So the Fed opens up the discount window, and drops the rate 0.5%, banks go gonzo, right? Well, no, I wouldn’t call it a “brisk business.” A lot of the “business” was in and out in short order, for average borrowings of $1.2 billion. For the discount window of its own to make a real dent in monetary policy, we would need to see more than $10 billion of net borrowings, because the Fed is decreasing the monetary base by $10 billion through other actions. As it is, after the discount rate was decreased, there was a flurry of action, and then nothing. So, in order to keep the monetary base up, the Fed injects temporary liquidity of $17.25 million, the most in 2 weeks (i.e., since permanent temporary injections started). Does this have a big impact on the Fed funds rate? No, it closes out the day at 4.875%, which is close to the average level of 4.90% over the past two weeks. The number looks big, but it is meaningless. Look at the monetary base or one of the monetary aggregates; they haven’t moved much. Should we expect a lot of incremental economic action of out of this? I don’t think so.
Onto the Commercial Paper Market. CP outstanding had its biggest weekly drop since 2000. It is down almost 10% over the past two weeks. Most of the decrease is asset-backed CP. Bill Gross declares that the ABCP market is “history.” He’s wrong. Again. ABCP will remain but with safer classes of asset-backed securities, wider spreads, and larger margins of safety, at least until the next lust for yield comes upon us. ;) As it is, the safer parts of the ABCP market are beginning to function normally, albeit at higher spreads.
Things can get bad in the ABCP market, particularly if you are an issuer that doesn’t have a big balance sheet. That’s what happened to Canada’s Coventree. For banks issuing ABCP, it should not be as big of a problem; many banks will step up and make up the loss. If the risk is $891 billion in commercial paper, I would be surprised if the losses were more than 2% of that amount. At $18 billion, that is no threat to the system, though some rogue money market funds might get whacked.
Now corporate bond issuance is returning, though some of it is replacing CP. I expect that effect to stop soon. Things are returning to normal in corporates, though high yield will take more time.
This article helps point out that the Fed, though still powerful, has reduced powers because less of the financial system consists of depositary institutions. ABS and mutual funds have picked up the slack. What that implies is that ordinary bond buyers are willing to take on the risks that depositary institutions once did. That reduces the power of the Fed.
As for this article, I’m sure Fed Governors are thinking, “What’s next? Are we just running from fire to fire, or is there a systemic way to restore order?” I’m not so sure here. I think a permanent injection of liquidity would do it, temporarily, but there are so many places where leverage got too great that are in loss positions now. For the Fed, the only real question should be, how much did our banks lend to the overleveraged?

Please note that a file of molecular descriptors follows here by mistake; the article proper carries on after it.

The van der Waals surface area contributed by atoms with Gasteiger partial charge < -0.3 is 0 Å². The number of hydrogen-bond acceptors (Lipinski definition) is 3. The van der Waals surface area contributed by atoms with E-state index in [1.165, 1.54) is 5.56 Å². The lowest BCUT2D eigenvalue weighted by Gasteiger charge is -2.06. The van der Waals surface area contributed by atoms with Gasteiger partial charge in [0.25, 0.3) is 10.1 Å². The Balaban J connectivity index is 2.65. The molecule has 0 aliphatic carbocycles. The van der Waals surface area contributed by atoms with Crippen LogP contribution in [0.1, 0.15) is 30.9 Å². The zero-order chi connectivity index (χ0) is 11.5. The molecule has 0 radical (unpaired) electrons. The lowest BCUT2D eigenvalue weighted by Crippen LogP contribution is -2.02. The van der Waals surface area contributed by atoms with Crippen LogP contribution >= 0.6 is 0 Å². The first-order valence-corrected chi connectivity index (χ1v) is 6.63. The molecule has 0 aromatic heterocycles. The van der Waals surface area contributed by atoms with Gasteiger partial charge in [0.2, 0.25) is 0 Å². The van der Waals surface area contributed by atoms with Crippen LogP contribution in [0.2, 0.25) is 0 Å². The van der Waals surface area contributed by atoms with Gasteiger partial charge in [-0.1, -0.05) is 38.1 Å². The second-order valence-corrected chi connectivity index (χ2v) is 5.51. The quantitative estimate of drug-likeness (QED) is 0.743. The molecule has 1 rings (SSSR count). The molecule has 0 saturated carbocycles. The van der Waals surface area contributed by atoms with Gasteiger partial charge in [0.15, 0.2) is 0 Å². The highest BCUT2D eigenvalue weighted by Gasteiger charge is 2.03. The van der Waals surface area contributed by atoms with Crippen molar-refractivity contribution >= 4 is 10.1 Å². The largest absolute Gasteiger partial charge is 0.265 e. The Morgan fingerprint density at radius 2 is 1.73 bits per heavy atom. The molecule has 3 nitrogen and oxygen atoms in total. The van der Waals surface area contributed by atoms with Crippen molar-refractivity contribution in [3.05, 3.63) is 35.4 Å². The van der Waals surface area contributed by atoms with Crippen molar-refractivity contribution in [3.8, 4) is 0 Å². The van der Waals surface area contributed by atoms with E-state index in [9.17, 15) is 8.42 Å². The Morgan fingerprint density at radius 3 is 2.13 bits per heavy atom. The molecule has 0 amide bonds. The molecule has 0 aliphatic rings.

From Michael Sesit at Bloomberg, there are four things for the central banks to do in order to avert the crises: The world’s major central banks face four challenges as they strive to prevent the global financial system from unraveling and growth from stagnating: Acting in a concerted manner; improving transparency; deciding who gets bailed out and who doesn’t; and making sure whatever monetary medicine is administered doesn’t come with destabilizing side effects.
All four are not easy. I would argue that the last two are the most important, but that it is very difficult to legally discriminate between who needs it and who doesn’t. Destabilizing side effects are part and parcel of monetary policy. To the degree that the Fed can discriminate, it will eventually run the risk of being view as unfairly discriminatory, and unelected as well.
So, I don’t see much happening here from monetary policy. It is simply a question of how the excess leverage presents itself through the financial system. So far, it has served up some notable troubles, the question is how much more before it burns out. With residential housing prices sagging it may persist for a long while, until the Fed debases the currency such that debtors can pay back their debts in devalued terms. It almost reminds me of the bimetalism of the late 19th century; debasing the currency to let a wide number of debtors off the hook. Well, if the Fed doesn’t do it, maybe Congress will. After all, Congress can do something targeted,and live with the political heat. The Fed risks its independence if they look like they behave on behalf of the the few, nor the many.